MHS has identified three goals: improve science achievement for all students, improve math and reading achievement among the African-American subgroup, and improve reading achievement for all male students.

Board member Shawn Smee, who is also director of recruiting for Murray State University, said, “With the thousands of transcripts we see in our office, it’s regional. …Specifically in men, the grades that come in…it’s totally awful at best – in math and science, in particular.

“(MHS faculty) have reviewed the program in many of these areas to ensure that it is attractive to all of these student subgroups. Students have access to literature and books in their English lessons that reflect their own backgrounds and interests,” York said, noting that this is just one example of efforts to bridge gaps. learning gaps.

York also talked about “credit recovery,” the process by which MHS helps students earn credits they failed to earn last school year.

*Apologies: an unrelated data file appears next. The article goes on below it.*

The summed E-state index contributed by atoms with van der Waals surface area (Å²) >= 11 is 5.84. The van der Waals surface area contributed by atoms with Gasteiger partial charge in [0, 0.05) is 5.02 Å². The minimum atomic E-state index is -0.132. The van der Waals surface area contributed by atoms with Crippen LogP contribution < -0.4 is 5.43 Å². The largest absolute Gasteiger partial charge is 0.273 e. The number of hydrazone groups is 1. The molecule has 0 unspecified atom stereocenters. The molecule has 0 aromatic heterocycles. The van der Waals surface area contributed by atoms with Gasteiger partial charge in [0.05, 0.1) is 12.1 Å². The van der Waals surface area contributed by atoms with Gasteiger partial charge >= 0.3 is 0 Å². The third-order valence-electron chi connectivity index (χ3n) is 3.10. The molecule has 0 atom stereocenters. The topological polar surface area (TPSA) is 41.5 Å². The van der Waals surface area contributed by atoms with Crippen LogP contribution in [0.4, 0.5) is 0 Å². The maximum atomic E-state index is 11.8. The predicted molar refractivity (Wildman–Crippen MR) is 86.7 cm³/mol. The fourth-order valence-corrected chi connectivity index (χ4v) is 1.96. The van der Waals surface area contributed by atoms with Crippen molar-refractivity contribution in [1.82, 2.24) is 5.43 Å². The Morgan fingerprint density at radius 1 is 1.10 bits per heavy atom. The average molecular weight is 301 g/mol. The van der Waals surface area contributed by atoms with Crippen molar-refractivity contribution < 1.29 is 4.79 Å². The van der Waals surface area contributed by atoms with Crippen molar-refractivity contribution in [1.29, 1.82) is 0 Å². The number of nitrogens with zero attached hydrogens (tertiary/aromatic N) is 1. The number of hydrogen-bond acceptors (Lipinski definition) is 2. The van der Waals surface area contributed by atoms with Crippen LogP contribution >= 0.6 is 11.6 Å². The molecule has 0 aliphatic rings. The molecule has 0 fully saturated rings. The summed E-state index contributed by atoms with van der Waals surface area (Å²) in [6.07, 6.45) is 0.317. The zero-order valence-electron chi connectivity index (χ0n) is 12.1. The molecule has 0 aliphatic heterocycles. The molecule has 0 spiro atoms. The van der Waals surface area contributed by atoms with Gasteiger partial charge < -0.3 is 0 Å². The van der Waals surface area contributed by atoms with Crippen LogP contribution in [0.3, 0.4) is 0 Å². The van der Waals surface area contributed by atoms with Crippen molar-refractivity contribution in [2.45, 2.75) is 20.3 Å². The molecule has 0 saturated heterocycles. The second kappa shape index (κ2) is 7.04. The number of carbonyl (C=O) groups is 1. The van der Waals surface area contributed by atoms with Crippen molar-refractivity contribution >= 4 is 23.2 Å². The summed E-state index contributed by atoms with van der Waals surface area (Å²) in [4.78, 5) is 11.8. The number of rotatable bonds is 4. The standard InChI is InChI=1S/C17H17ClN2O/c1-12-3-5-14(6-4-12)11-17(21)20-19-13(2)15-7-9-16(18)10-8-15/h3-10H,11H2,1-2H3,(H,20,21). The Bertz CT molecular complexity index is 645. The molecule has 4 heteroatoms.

“We knew we were going to have a lot of classes that our students (would) need to recover,” she said. “In high school, counselors checked each child’s transcript this year when they arrived. … They strategically chose as few blocks as possible in this child’s schedule to put him on credit recovery in order to recover those credits.”

“It was a little different before,” York added. “We used to put students in two English (classes) to make up this one, but we have quite a few students who had to do one English, one math and one science.”